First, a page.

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"Sorokin’s firm belief in the potential of social sciences as a guide for humanity, to the point of even hypothesizing the birth of a new applied science that would promote friendship, unconditional love, and mutual aid. Sorokin proposed to developing this new science of love that he named “Amitology,” characterized as “an applied science of amity and unselfish love” (Sorokin 1951).

As Rusu notes:

- “At the core of amitology lie two complementary high ideals: an anthropological end, aiming to discover the most efficient techniques for the altruistic transformation of human personality, and a societal ideal, aiming to reconstruct humanity as a universal community of altruistic love. At a micro-level, Sorokin strove for amitology to lead to the ‘creative-altruisation’ of persons and groups, that is, to people’s characterial transfiguration through the power of love. On the macro-level of redeeming society of its evils and hate, conflict and war, violence and inequality, Sorokin imagined a political economy of love based on ‘finding and inventing the most efficient ways of production, accumulation, and circulation of love energy in the human universe’” (Rusu 2018, p. 11).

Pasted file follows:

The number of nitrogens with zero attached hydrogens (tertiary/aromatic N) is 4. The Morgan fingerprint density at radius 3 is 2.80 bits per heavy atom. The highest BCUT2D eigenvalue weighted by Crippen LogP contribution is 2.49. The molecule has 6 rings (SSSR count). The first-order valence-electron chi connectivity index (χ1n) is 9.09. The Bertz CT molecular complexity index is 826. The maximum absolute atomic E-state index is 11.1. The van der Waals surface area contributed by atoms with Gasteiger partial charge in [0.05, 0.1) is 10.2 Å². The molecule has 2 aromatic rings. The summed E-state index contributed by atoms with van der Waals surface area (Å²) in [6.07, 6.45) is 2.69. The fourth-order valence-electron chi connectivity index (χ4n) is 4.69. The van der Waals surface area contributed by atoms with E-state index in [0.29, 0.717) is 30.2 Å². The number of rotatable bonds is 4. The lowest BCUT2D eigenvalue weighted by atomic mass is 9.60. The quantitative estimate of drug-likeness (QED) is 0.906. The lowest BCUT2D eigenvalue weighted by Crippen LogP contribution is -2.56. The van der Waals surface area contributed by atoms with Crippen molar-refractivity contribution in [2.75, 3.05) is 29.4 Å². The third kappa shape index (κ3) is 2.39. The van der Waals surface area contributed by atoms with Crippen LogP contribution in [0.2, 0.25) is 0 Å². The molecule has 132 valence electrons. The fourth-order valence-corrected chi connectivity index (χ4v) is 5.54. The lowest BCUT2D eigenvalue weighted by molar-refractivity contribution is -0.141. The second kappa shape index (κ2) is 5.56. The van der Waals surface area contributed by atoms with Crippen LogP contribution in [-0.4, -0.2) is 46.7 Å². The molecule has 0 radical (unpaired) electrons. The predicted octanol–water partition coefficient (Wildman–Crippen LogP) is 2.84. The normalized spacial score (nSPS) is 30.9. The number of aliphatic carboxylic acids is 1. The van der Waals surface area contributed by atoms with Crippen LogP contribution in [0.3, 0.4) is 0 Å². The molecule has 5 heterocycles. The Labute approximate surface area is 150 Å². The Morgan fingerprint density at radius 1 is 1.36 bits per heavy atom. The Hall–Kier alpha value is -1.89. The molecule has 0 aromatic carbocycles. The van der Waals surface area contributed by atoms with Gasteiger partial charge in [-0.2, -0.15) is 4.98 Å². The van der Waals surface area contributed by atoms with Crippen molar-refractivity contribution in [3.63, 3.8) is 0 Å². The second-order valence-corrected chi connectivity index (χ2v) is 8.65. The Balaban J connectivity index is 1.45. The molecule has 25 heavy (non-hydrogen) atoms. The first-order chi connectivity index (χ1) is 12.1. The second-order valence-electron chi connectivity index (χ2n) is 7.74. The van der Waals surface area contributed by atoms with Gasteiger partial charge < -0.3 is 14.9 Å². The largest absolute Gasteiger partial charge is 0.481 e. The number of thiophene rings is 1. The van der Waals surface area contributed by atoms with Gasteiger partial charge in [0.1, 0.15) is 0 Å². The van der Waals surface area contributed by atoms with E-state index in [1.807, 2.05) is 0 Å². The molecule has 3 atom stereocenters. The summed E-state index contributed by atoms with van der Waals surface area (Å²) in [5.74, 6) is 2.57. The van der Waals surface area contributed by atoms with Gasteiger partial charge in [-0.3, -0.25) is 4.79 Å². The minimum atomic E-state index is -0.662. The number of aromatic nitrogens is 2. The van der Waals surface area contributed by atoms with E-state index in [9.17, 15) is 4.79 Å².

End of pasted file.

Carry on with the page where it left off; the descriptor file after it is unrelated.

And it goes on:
In fact, for Sorokin

- “The historical moment has struck for building a new applied science or a new art of amitology – the science and art cultivation of amity, unselfish love, and mutual help in interindividual and intergroup relationships. A mature amitology is now the paramount need of humanity. Its development tangibly determines the creative future of Homo sapiens” (Sorokin 1951, p. 277).

The first task of this new discipline is an accurate analysis of the main aspects, properties, and basic forms of altruistic relationship and love energy, which means that amitology actually starts from the study of social relations and interactions. The application ofthese assumptions implies an understanding of the mechanisms by which human beings make their decisions based on their degree of knowledge about a given situation. As stated by Krotov “Sorokin believed in the reformist mission of sociology. He pioneered amitological studies, in so doing translating macro-theory into applied research” (Krotov 2014, p. 146)"